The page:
In truth, I learned how consent could be taught to a child from a good friend. Over a cup of tea together, I witnessed her demonstrate the intricacies of how to navigate consent with her two-year-old, clearly, efficiently, and without any blame or shame. In relationship, we may well want different things. Acceptance of that, without any feelings of shame or being wrong, allows us to be more willing to find out what those differences are. Her son wanted to wrestle. She did not. Calmly she pointed out to him that he wanted to wrestle, which represented a “yes,” and she did not, representing a “no.” See, she said, one “yes” and one “no”—what does that make? A “no.” A “yes” and a “yes,” that makes a “yes.” When there is a “yes” and a “no,” that means that someone does not want to. That is a “no.”
Even at two, this seemed acceptable to him. Obvious really. Life moved on. I could not help but think, if we all raised our children with this language, of asking and accepting, would sexual consent need to be taught? I imagine that it would occur naturally, as it would already be imbedded into the language used in any relationship.
I’m curious about how we can change the language we use with our kids, our students, and our friends to include the opportunity of consent. How we can practise a willingness, without judgment or shaming, to allow others to say how they feel and share what they want. How we can demonstrate our own boundaries without anger or bias. Just as fact.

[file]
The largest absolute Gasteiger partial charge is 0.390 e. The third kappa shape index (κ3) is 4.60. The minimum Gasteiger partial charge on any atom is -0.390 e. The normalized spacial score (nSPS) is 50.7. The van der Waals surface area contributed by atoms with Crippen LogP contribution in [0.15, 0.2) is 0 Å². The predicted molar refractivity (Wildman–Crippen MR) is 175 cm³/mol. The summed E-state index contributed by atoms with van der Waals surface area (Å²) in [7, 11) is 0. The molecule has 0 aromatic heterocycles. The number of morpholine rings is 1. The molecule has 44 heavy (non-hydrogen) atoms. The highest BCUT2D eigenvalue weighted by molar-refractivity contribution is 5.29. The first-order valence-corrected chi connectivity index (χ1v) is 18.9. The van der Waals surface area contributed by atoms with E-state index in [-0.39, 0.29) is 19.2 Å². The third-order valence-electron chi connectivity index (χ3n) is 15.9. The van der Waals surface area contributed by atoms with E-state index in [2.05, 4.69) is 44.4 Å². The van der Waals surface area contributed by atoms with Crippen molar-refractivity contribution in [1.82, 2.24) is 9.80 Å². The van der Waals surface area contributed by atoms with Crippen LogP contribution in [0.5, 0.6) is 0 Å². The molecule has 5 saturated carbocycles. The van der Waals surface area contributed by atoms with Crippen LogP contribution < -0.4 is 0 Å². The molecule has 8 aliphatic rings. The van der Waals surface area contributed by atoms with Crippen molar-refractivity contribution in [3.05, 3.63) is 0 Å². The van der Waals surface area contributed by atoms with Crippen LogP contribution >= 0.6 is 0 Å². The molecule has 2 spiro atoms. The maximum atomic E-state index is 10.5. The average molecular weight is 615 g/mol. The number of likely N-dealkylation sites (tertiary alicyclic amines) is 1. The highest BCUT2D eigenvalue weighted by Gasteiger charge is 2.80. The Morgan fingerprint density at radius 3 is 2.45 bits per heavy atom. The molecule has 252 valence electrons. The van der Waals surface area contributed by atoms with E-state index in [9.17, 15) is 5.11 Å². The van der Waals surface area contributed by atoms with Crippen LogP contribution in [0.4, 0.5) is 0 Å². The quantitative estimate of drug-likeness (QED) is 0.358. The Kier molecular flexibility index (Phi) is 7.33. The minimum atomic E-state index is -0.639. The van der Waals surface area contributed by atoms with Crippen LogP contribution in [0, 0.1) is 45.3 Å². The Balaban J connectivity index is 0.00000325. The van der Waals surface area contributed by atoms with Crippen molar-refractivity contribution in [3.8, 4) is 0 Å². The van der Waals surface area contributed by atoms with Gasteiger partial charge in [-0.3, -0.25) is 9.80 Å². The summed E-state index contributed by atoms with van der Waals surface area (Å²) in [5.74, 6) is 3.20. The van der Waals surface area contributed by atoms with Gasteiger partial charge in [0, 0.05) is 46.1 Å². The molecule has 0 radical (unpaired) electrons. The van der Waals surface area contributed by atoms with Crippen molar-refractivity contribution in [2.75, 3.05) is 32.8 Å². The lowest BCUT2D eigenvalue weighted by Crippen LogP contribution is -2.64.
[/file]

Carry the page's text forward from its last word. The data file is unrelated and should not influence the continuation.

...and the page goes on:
I now see that it’s up to me to examine the ways I ask others to show up and the ways I may push my biases or opinions onto others. What does it really mean to allow others to participate in a way that is most comfortable for them? In classrooms and in my own family, I’ve seen that when I ask people for consent they’re more willing to engage. Consent, when met with consent, is an agreement. This is a beautiful standard for any interaction. It means we truly want to, in our own way. No matter what we’re doing, it is always better and more enjoyable when we’ve consented to doing it.
As part of our training offerings, we support facilitators and educators to identify the qualities necessary to practice consent in their youth programming or classroom and to develop the skills to apply consent practice into their day-to-day activities and classroom/program culture. Get more information about our programs and let us know if you’re interested in our next offering.
Kate Nash has been working with The Circle since 2010. She has developed, nurtured, and grown the Pass It On program into a successful project that has touched the lives of over 200 youth from Grades 8 to 12 since its beginning. She has facilitated many of The Circle’s programs and helped develop its curricula to better meet the needs of youth. With the help of the youth team in 2010, she created the annual Pass It On fundraiser, Sparkfest. Kate has gotten to know may of the island’s youth by teaching theatre, play building, and improv for a decade. Empowering youth to share though all mediums is her passion and is what motivates her in her work. Kate lives in an old school bus with her three amazing children and gorgeous husband on a farm with many animals.